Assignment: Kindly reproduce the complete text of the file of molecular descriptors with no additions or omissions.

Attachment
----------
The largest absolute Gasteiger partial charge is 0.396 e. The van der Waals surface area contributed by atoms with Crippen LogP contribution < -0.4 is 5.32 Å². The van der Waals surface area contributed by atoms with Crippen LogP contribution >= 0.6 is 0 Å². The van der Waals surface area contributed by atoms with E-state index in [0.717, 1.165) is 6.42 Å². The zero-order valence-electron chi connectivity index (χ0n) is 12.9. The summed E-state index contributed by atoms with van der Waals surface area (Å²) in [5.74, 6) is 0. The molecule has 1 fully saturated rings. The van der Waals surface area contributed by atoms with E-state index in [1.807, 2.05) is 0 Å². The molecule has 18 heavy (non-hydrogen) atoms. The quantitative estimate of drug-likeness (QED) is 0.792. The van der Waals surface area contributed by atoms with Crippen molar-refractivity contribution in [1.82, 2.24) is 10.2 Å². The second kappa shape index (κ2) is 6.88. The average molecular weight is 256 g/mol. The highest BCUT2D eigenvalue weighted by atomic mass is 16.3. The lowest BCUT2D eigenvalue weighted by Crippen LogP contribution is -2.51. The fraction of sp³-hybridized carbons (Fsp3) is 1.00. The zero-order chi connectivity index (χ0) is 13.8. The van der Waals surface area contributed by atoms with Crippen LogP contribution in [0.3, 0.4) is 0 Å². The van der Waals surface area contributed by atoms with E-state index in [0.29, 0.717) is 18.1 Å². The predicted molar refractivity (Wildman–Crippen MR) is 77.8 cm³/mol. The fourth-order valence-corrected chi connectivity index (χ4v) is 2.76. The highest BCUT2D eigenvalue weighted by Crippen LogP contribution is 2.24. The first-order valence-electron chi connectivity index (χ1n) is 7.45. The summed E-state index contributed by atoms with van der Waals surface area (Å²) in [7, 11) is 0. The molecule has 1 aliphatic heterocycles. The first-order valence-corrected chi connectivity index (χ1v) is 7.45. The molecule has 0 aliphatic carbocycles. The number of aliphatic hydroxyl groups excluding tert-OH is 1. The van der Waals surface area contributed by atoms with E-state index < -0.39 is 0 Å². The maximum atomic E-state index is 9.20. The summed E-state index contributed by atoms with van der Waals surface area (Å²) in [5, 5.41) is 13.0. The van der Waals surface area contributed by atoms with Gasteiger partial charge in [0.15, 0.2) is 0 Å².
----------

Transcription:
The largest absolute Gasteiger partial charge is 0.396 e. The van der Waals surface area contributed by atoms with Crippen LogP contribution < -0.4 is 5.32 Å². The van der Waals surface area contributed by atoms with Crippen LogP contribution >= 0.6 is 0 Å². The van der Waals surface area contributed by atoms with E-state index in [0.717, 1.165) is 6.42 Å². The zero-order valence-electron chi connectivity index (χ0n) is 12.9. The summed E-state index contributed by atoms with van der Waals surface area (Å²) in [5.74, 6) is 0. The molecule has 1 fully saturated rings. The van der Waals surface area contributed by atoms with E-state index in [1.807, 2.05) is 0 Å². The molecule has 18 heavy (non-hydrogen) atoms. The quantitative estimate of drug-likeness (QED) is 0.792. The van der Waals surface area contributed by atoms with Crippen molar-refractivity contribution in [1.82, 2.24) is 10.2 Å². The second kappa shape index (κ2) is 6.88. The average molecular weight is 256 g/mol. The highest BCUT2D eigenvalue weighted by atomic mass is 16.3. The lowest BCUT2D eigenvalue weighted by Crippen LogP contribution is -2.51. The fraction of sp³-hybridized carbons (Fsp3) is 1.00. The zero-order chi connectivity index (χ0) is 13.8. The van der Waals surface area contributed by atoms with Crippen LogP contribution in [0.3, 0.4) is 0 Å². The van der Waals surface area contributed by atoms with E-state index in [0.29, 0.717) is 18.1 Å². The predicted molar refractivity (Wildman–Crippen MR) is 77.8 cm³/mol. The fourth-order valence-corrected chi connectivity index (χ4v) is 2.76. The highest BCUT2D eigenvalue weighted by Crippen LogP contribution is 2.24. The first-order valence-electron chi connectivity index (χ1n) is 7.45. The summed E-state index contributed by atoms with van der Waals surface area (Å²) in [7, 11) is 0. The molecule has 1 aliphatic heterocycles. The first-order valence-corrected chi connectivity index (χ1v) is 7.45. The molecule has 0 aliphatic carbocycles. The number of aliphatic hydroxyl groups excluding tert-OH is 1. The van der Waals surface area contributed by atoms with E-state index < -0.39 is 0 Å². The maximum atomic E-state index is 9.20. The summed E-state index contributed by atoms with van der Waals surface area (Å²) in [5, 5.41) is 13.0. The van der Waals surface area contributed by atoms with Gasteiger partial charge in [0.15, 0.2) is 0 Å².